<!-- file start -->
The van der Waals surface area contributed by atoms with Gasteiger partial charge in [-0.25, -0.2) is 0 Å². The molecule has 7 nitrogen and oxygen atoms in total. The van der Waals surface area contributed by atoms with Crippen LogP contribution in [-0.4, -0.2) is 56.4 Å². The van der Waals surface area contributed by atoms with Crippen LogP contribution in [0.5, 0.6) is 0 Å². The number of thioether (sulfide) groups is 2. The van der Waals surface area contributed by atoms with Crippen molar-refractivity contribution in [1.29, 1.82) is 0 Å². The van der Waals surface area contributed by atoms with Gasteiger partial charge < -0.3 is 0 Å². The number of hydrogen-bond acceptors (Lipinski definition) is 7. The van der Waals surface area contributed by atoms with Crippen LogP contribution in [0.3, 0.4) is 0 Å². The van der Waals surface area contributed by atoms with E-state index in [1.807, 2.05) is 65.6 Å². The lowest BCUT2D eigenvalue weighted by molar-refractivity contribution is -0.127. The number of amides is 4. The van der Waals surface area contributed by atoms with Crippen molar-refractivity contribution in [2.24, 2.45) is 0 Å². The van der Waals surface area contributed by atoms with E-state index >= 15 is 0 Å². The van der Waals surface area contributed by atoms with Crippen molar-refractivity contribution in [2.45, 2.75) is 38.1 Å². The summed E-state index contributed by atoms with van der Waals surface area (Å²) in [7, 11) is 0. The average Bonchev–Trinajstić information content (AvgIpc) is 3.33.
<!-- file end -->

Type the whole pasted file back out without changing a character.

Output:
The van der Waals surface area contributed by atoms with Gasteiger partial charge in [-0.25, -0.2) is 0 Å². The molecule has 7 nitrogen and oxygen atoms in total. The van der Waals surface area contributed by atoms with Crippen LogP contribution in [-0.4, -0.2) is 56.4 Å². The van der Waals surface area contributed by atoms with Crippen LogP contribution in [0.5, 0.6) is 0 Å². The number of thioether (sulfide) groups is 2. The van der Waals surface area contributed by atoms with Crippen molar-refractivity contribution in [1.29, 1.82) is 0 Å². The van der Waals surface area contributed by atoms with Gasteiger partial charge < -0.3 is 0 Å². The number of hydrogen-bond acceptors (Lipinski definition) is 7. The van der Waals surface area contributed by atoms with Crippen LogP contribution in [0.3, 0.4) is 0 Å². The van der Waals surface area contributed by atoms with E-state index in [1.807, 2.05) is 65.6 Å². The lowest BCUT2D eigenvalue weighted by molar-refractivity contribution is -0.127. The number of amides is 4. The van der Waals surface area contributed by atoms with Crippen molar-refractivity contribution in [2.24, 2.45) is 0 Å². The van der Waals surface area contributed by atoms with E-state index >= 15 is 0 Å². The van der Waals surface area contributed by atoms with Crippen molar-refractivity contribution in [2.45, 2.75) is 38.1 Å². The summed E-state index contributed by atoms with van der Waals surface area (Å²) in [7, 11) is 0. The average Bonchev–Trinajstić information content (AvgIpc) is 3.33.